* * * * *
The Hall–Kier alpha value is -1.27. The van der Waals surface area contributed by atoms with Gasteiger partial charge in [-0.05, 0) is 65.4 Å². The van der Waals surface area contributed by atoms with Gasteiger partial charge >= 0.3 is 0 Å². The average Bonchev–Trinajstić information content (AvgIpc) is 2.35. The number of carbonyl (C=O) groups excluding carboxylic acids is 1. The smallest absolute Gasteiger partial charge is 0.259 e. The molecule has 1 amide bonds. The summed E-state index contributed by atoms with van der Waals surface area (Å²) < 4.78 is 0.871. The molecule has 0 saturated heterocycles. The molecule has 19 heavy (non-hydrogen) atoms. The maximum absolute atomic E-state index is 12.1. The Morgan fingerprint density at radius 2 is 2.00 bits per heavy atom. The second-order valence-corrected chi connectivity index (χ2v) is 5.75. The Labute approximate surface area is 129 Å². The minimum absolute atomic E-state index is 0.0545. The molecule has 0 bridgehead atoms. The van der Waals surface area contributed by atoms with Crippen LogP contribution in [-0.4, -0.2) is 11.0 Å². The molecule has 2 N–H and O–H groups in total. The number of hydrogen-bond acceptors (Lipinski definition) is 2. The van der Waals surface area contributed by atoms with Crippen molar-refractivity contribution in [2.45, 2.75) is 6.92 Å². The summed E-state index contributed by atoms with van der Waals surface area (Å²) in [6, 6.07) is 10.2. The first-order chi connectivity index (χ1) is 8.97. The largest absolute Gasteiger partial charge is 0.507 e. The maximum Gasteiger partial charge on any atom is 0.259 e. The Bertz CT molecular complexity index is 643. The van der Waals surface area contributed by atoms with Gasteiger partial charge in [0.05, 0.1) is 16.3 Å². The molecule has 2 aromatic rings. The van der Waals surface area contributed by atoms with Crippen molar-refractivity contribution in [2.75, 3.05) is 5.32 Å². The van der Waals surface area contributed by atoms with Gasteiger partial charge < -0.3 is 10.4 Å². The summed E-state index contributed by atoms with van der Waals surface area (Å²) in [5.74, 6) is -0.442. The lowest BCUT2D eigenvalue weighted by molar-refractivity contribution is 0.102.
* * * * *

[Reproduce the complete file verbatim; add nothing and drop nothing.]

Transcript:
The Hall–Kier alpha value is -1.27. The van der Waals surface area contributed by atoms with Gasteiger partial charge in [-0.05, 0) is 65.4 Å². The van der Waals surface area contributed by atoms with Gasteiger partial charge >= 0.3 is 0 Å². The average Bonchev–Trinajstić information content (AvgIpc) is 2.35. The number of carbonyl (C=O) groups excluding carboxylic acids is 1. The smallest absolute Gasteiger partial charge is 0.259 e. The molecule has 1 amide bonds. The summed E-state index contributed by atoms with van der Waals surface area (Å²) < 4.78 is 0.871. The molecule has 0 saturated heterocycles. The molecule has 19 heavy (non-hydrogen) atoms. The maximum absolute atomic E-state index is 12.1. The Morgan fingerprint density at radius 2 is 2.00 bits per heavy atom. The second-order valence-corrected chi connectivity index (χ2v) is 5.75. The Labute approximate surface area is 129 Å². The minimum absolute atomic E-state index is 0.0545. The molecule has 0 bridgehead atoms. The van der Waals surface area contributed by atoms with Crippen LogP contribution in [-0.4, -0.2) is 11.0 Å². The molecule has 2 N–H and O–H groups in total. The number of hydrogen-bond acceptors (Lipinski definition) is 2. The van der Waals surface area contributed by atoms with Crippen molar-refractivity contribution in [2.45, 2.75) is 6.92 Å². The summed E-state index contributed by atoms with van der Waals surface area (Å²) in [6, 6.07) is 10.2. The first-order chi connectivity index (χ1) is 8.97. The largest absolute Gasteiger partial charge is 0.507 e. The maximum Gasteiger partial charge on any atom is 0.259 e. The Bertz CT molecular complexity index is 643. The van der Waals surface area contributed by atoms with Gasteiger partial charge in [0.05, 0.1) is 16.3 Å². The molecule has 2 aromatic rings. The van der Waals surface area contributed by atoms with Crippen molar-refractivity contribution in [2.75, 3.05) is 5.32 Å². The van der Waals surface area contributed by atoms with Gasteiger partial charge < -0.3 is 10.4 Å². The summed E-state index contributed by atoms with van der Waals surface area (Å²) in [5.74, 6) is -0.442. The lowest BCUT2D eigenvalue weighted by molar-refractivity contribution is 0.102.